Tracking who made a change to an agent job should be a task added to each database professionals checklist / toolbox. Being caught off guard from a change to a system under your purview isn’t necessarily a fun conversation – nor is it pleasant to be the one to find that somebody changed your jobs without notice – two weeks after the fact! Usually, that means that there is little to no information about the change and you find yourself getting frustrated.

To the Rescue

When trying to come up with a low to no-cost solution to provide an audit, Extended Events (XE) is quite often very handy. XE is not the answer to everything, but it does come in handy very often. This is one of those cases where an out of the box solution from XE is pretty handy. Let’s take a look at how a session might be constructed to help track agent job changes.

With this session, I am using degree_of_parallelism as a sort of catch-all in the event that queries that cause a change are not trapped by the other two events (sql_statement_completed and sp_statement_completed). With the degree_of_parallelism event, notice I have a filter to exclude all “Select” statement types. This will trim some of the noise and help track the changes faster.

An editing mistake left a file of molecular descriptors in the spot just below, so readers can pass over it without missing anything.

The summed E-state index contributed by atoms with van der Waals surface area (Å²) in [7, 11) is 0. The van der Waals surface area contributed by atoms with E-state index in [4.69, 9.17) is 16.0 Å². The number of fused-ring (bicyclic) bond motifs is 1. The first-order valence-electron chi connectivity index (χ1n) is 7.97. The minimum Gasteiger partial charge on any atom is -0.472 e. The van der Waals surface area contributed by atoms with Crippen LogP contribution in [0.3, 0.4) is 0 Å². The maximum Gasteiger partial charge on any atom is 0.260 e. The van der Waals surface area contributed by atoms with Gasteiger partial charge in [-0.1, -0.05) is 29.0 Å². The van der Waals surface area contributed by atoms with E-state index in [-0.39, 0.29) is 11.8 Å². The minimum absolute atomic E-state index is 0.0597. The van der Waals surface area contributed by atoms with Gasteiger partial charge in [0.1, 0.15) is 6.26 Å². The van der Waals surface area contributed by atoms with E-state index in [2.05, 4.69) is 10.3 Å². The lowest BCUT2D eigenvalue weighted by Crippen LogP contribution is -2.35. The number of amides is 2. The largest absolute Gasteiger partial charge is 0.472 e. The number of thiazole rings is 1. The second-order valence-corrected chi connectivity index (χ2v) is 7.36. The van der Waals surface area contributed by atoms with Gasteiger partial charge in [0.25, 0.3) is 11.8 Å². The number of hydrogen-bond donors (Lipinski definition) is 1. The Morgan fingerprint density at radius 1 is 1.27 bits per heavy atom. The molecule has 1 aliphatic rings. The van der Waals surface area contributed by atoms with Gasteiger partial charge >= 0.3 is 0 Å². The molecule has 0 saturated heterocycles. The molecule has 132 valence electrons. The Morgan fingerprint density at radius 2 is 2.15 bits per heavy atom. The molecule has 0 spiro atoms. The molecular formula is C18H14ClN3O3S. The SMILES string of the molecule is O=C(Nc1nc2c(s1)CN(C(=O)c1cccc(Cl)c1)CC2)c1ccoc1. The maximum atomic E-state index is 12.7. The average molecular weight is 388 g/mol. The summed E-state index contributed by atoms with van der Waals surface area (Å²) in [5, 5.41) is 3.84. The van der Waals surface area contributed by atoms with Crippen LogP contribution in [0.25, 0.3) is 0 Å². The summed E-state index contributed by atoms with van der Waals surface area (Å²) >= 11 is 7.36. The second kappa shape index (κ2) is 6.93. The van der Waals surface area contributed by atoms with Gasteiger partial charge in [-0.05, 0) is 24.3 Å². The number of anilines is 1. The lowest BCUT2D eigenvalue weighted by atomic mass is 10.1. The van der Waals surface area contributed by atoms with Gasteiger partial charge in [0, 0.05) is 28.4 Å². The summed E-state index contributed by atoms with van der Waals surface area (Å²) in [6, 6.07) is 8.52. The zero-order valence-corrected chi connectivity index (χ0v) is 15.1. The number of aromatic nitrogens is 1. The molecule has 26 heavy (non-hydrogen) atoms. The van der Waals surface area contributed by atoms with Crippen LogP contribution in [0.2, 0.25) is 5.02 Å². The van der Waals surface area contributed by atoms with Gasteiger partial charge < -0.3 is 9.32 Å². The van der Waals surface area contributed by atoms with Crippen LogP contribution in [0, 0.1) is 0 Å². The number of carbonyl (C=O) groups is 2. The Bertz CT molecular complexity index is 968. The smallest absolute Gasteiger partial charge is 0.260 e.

Looking at data captured by this session, I can expect to see results like the following.

And the degree_of_parallelism event will catch data such as this.

In this example, the deletion of a job was captured by the degree_of_parallelism event. In addition to catching all of the various events that fire as Jobs are being changed and accessed, one will also be able to get a closer look at how SQL Agent runs about its routine.

The Wrap

Extended Events can prove helpful for many additional tasks that may not be thought of on an every day basis. With a little more thought, we can often find a cool solution via Extended Events to help us be better data professionals. In this article, we see one example of that put to use by using XE to audit Agent Job changes.

For more uses of Extended Events, I recommend my series of articles designed to help you learn XE little by little.

Interested in seeing the power of XE over Profiler? Check this one out!

For another interesting article about SQL Agent, check this one out!